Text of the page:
“With this view I resolved to be perfectly open and sincere with her, and the next day went to her to inform her how impossible it was that I could be obedient to her wishes. ‘Did I try to forget you, it would be in vain, and still more so to turn my affections elsewhere. Permit me, my dear lady, to remain, therefore, with you, to try to merit your approbation of my conduct, if I can no longer retain your affection; and if you repent the kindness, the sweet hopes and promises you have lavished on me, do not, at least, deprive me of your society. For, believe me, I shall either succeed in recovering your affections, or soon end my sorrowful days as I wish to do.’ ‘Indeed, Constanzo,’ she replied, ‘I wish you to stay with me; I do not at all regret the kindness and affection I have lavished on you, for I am still as much attached to you as ever, and nothing but an imperative sense of duty could prevent me could prevent me from sealing my affection at the altar. I would willingly give you my hand, but the world will not have it so; it requires equality of rank at least in the husband, or it will asperse the fair fame of her who raises him to her own standard. And even if we had left Cosenza, as we intended, it would have pursued us with its taunts and mockery, would have said we were ashamed of our errors, and blasted our future happiness whithersoever we had turned. It is better, then, as it is; and if you truly love me, you will strive to bury what has passed in oblivion, and keep it from the world.’ ‘And this I could have done,’ I made answer, ‘had you not flattered me with other hopes, Eurispe; but you have received and returned my vows; I am no longer master of my affections, and I take Love to witness that I cannot and will not permit you to retract. We have given our mutual consent; by mutual consent alone, then, can we become disunited. Whether Love be a divinity or not, I cannot tell; but I feel something like his divinity within me, allied to every thing that is noble, and perfect, and pure in its nature. Its divinity, besides, is said to be immortal, and I cannot cease to love you at pleasure.’ ‘But you must be obedient; you promised me that you would, Constanzo.’ ‘Yes, but 494 you first promised to be mine; and it is I only who have to complain.’ ‘If your love be so true and perfect, then,’ she returned, ‘continue to love me thus virtuously; be satisfied that I esteem and value you, but let us venture no further to unite our lot in one.’ ‘It may be easy for you,’ I replied, ‘to talk and even to act in this manner, faithless and cold-hearted as you are; but to me there is death even in the thought. You are become very strange and casuistical of late, and unusually afraid of the opinion of the world; and had I not more confidence in you than you appear to have in me, I should say that you had formed some new attachment, and wished to be rid of me altogether.’ ‘No,’ exclaimed Eurispe, a little piqued, ‘I have formed no new attachment; though it is true that I wish to recall my promise, on the condition of settling a very sufficient fortune upon my Lesbia, which you may accept or refuse at your own pleasure;’ and having said this, she again turned somewhat coldly from me.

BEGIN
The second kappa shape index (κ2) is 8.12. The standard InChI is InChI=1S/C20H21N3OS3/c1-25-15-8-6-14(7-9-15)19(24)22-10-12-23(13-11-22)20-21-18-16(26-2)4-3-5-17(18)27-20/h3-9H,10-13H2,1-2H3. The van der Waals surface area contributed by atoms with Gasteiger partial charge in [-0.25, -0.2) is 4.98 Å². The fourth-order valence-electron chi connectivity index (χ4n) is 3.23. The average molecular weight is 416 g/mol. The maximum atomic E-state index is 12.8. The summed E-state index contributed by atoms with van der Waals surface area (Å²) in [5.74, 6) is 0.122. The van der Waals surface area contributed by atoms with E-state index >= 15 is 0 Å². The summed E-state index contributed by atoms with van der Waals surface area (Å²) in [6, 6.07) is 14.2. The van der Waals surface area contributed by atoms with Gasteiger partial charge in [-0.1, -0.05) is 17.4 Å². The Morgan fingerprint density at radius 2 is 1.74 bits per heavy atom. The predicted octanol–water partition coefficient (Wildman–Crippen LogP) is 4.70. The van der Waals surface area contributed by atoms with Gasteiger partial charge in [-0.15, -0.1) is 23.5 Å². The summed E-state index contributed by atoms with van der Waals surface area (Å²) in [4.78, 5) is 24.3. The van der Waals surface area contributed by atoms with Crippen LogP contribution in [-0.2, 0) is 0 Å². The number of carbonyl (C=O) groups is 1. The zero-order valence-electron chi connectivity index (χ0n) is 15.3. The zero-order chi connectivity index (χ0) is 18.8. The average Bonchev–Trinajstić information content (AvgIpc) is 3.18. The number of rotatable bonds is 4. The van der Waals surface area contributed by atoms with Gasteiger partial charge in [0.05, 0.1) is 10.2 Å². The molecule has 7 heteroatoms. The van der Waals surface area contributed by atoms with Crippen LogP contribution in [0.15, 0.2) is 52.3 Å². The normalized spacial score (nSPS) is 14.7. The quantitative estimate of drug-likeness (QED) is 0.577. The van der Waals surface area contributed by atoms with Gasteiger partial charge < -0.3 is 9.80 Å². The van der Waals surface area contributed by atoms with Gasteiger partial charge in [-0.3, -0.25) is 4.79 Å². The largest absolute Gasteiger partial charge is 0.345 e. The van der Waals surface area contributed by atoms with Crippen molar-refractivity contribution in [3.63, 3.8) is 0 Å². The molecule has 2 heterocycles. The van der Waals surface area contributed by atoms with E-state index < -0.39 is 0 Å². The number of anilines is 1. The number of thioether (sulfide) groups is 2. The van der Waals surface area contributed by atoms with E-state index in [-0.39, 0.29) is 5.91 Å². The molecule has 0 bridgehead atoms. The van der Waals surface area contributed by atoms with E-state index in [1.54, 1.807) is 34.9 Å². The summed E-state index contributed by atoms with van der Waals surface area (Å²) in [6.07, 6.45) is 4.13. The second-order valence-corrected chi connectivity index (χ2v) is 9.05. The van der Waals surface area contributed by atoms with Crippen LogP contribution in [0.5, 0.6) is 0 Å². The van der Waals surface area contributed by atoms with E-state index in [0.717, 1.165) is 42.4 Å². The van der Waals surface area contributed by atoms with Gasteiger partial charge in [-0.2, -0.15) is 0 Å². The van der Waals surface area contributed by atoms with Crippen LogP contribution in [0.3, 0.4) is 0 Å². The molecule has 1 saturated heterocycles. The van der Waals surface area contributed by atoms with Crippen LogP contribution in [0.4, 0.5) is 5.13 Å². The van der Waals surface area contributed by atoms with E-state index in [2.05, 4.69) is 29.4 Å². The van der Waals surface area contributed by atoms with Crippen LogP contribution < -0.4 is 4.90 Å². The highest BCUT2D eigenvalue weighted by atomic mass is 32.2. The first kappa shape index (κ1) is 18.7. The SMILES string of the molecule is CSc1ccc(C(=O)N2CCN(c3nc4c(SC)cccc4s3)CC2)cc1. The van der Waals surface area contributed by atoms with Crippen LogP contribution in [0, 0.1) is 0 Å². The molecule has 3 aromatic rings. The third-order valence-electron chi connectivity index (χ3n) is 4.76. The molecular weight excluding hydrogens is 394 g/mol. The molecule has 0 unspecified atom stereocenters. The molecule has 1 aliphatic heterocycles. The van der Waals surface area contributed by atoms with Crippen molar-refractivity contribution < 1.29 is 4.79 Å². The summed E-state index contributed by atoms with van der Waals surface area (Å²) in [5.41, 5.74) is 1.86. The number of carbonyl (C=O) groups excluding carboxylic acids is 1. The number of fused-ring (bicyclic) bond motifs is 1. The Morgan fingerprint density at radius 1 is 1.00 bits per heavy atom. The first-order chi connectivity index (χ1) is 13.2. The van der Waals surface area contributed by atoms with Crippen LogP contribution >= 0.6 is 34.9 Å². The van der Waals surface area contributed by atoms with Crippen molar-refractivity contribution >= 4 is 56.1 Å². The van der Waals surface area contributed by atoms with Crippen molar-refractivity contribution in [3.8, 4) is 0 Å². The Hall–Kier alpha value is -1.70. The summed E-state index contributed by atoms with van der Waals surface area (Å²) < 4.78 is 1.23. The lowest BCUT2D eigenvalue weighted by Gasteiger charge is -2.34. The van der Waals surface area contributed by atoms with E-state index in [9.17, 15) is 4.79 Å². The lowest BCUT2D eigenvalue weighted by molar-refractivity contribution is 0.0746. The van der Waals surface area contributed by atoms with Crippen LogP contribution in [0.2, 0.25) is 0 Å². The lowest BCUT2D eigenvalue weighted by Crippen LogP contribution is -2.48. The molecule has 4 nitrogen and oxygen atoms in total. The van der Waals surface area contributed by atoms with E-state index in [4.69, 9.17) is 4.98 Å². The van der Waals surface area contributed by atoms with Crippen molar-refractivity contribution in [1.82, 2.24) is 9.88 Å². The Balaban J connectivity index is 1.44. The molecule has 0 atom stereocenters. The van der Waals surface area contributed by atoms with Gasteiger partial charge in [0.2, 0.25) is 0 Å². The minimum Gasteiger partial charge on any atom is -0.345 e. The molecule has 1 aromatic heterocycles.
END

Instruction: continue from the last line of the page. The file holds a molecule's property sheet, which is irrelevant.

“Disappointed pride, jealousy, and revenge now all took possession of my soul at once; and in the hopes that I might perhaps awaken some degree of pain by exciting her jealousy and affection, I resolved to obey her, and to devote my whole attention to Lesbia. In this view I exerted all my powers of pleasing to the uttermost, I lavished upon her the most delicate attentions, striving to make myself the most agreeable to her in the presence of Eurispe, to whom I affected to praise her incessantly. Eurispe seemed, however, to regard my conduct with indifference, preserving the same kind and conciliating manners towards Lesbia, and rather encouraging our apparent intimacy. But bitterly did we both repent this error; for having assumed, not with impunity, the character of the fair Lesbia’s lover, it was soon my fate to become gradually enamoured of her attractions, thus showing my obedience to the orders of my mistress. Nor did my attentions seem at all disagreeable to her; in a little while she returned my affection; and it was agreed by Eurispe that our nuptials should be immediately celebrated. From this time the proud Eurispe seemed to treat me on terms of nearer equality; the time stipulated for my service since she redeemed me from captivity was expired, and possessing some little fortune of my own, besides what she settled on Lesbia, we considered ourselves extremely fortunate in our union. Nor had we any reason for some period to repent of it, for Lesbia loved me most truly and tenderly, her virtues and attractions soon won my whole heart, and we were as perfectly happy as we wished to be.